I am pleased to invite you to the following seminar of the Faculty of Computer Science of Bolzano-Bozen. 

The seminar takes place at P.za Sernesi, 1, room D101  

For the complete list of the Faculty Seminar Series 2006/2007 and additional information on how to reach us, please visit the web site

http://www.unibz.it/inf/facultyseminarseries2007majorevents/index.html?LanguageID=EN

06.06.07, 14:00-15:00 - Faculty of Computer Science, Free University of Bolzano-Bozen, P.za Sernesi, 1, room D101  

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Eliminating Fatal Errors in Software Systems
Martin Rinard

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Martin Rinard - Department of Electrical Engineering and Computer Science Computer Science and Artificial Intelligence Laboratory

Massachusetts Institute of Technology

Abstract:
I will present a set of simple techniques that enable software systems to survive otherwise fatal errors. The goal is to enable systems to execute through such errors, potentially with degraded functionality, to continue to serve the needs of their users.
I will first address techniques for eliminating resource consumption errors such as memory leaks, file handle leaks, infinite loops, and
infinite recursions. Our experimental results show that our techniques eliminate resource consumption errors in widely used programs such as Squid, Pine, and xinetd.
I will also discuss failure-oblivious computing, a technique for ignoring memory addressing errors. A system that uses failure-oblivious computing checks each memory access to discard out of bounds writes and manufacture values for out of bounds reads. Our experimental results show that this technique eliminates buffer-overflow security vulnerabilities and enables widely used servers such as Apache, Pine, and Sendmail to continue to execute successfully through otherwise fatal memory errors.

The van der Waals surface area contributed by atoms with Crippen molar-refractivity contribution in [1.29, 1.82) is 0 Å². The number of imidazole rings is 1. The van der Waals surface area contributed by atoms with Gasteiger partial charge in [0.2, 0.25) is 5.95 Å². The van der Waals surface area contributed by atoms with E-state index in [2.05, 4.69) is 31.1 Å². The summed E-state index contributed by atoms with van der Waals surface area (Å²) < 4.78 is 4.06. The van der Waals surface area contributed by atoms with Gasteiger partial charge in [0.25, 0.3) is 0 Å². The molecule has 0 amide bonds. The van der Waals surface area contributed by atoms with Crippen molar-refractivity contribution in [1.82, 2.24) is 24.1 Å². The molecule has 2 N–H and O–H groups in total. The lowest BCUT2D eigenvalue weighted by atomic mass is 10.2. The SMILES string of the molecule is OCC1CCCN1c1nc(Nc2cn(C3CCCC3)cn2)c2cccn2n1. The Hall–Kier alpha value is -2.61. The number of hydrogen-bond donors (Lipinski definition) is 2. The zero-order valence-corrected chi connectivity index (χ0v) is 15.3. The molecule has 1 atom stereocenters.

All of these techniques are simple to implement and deploy. They do,
however, perturb the standard programming language semantics and introduce the possibility of taking the software down unanticipated
execution paths. As such, they represent a significant departure from
standard approaches. I will briefly discuss the benefits and risks of
adopting such techniques.

CV:
Martin Rinard is a Professor in the MIT Department of Electrical
Engineering and Computer Science and a member of the MIT Computer
Science and Artificial Intelligence Laboratory. His research interests
include parallel and distributed computing, programming languages,
program analysis, program verification, and software engineering.
Much of his current research focuses on techniques that enable
software systems to execute successfully in spite of the presence of
errors. Results in this area include acceptability-oriented computing
(a framework for ensuring that software systems satisfy basic
acceptability properties), failure-oblivious computing (a technique
for enabling programs to execute successfully through otherwise fatal
memory addressing errors), and a technique for providing probabilistic
bounds on the accuracy of program outputs in the presence of failures.


Reference person: Sillitti Alberto